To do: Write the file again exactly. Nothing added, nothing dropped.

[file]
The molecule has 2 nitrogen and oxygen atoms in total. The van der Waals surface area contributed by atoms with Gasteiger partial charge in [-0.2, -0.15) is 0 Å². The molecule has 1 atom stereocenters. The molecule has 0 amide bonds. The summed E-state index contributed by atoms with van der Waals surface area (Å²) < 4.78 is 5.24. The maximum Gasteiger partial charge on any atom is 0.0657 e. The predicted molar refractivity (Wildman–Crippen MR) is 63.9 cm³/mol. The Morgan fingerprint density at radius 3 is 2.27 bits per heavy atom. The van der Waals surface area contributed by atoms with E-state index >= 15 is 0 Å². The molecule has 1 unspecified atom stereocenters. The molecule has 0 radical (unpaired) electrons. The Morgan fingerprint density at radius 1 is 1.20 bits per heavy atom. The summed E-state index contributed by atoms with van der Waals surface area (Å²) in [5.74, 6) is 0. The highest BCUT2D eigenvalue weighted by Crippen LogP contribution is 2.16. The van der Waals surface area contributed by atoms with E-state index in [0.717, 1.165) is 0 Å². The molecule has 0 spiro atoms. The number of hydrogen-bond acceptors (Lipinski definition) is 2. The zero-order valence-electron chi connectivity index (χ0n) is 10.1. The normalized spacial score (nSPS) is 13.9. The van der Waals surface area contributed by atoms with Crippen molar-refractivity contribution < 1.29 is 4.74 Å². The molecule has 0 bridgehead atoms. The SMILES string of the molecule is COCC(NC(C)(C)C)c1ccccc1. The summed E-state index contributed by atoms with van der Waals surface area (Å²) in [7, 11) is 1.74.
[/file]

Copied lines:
The molecule has 2 nitrogen and oxygen atoms in total. The van der Waals surface area contributed by atoms with Gasteiger partial charge in [-0.2, -0.15) is 0 Å². The molecule has 1 atom stereocenters. The molecule has 0 amide bonds. The summed E-state index contributed by atoms with van der Waals surface area (Å²) < 4.78 is 5.24. The maximum Gasteiger partial charge on any atom is 0.0657 e. The predicted molar refractivity (Wildman–Crippen MR) is 63.9 cm³/mol. The Morgan fingerprint density at radius 3 is 2.27 bits per heavy atom. The van der Waals surface area contributed by atoms with E-state index >= 15 is 0 Å². The molecule has 1 unspecified atom stereocenters. The molecule has 0 radical (unpaired) electrons. The Morgan fingerprint density at radius 1 is 1.20 bits per heavy atom. The summed E-state index contributed by atoms with van der Waals surface area (Å²) in [5.74, 6) is 0. The highest BCUT2D eigenvalue weighted by Crippen LogP contribution is 2.16. The van der Waals surface area contributed by atoms with E-state index in [0.717, 1.165) is 0 Å². The molecule has 0 spiro atoms. The number of hydrogen-bond acceptors (Lipinski definition) is 2. The zero-order valence-electron chi connectivity index (χ0n) is 10.1. The normalized spacial score (nSPS) is 13.9. The van der Waals surface area contributed by atoms with Crippen molar-refractivity contribution < 1.29 is 4.74 Å². The molecule has 0 bridgehead atoms. The SMILES string of the molecule is COCC(NC(C)(C)C)c1ccccc1. The summed E-state index contributed by atoms with van der Waals surface area (Å²) in [7, 11) is 1.74.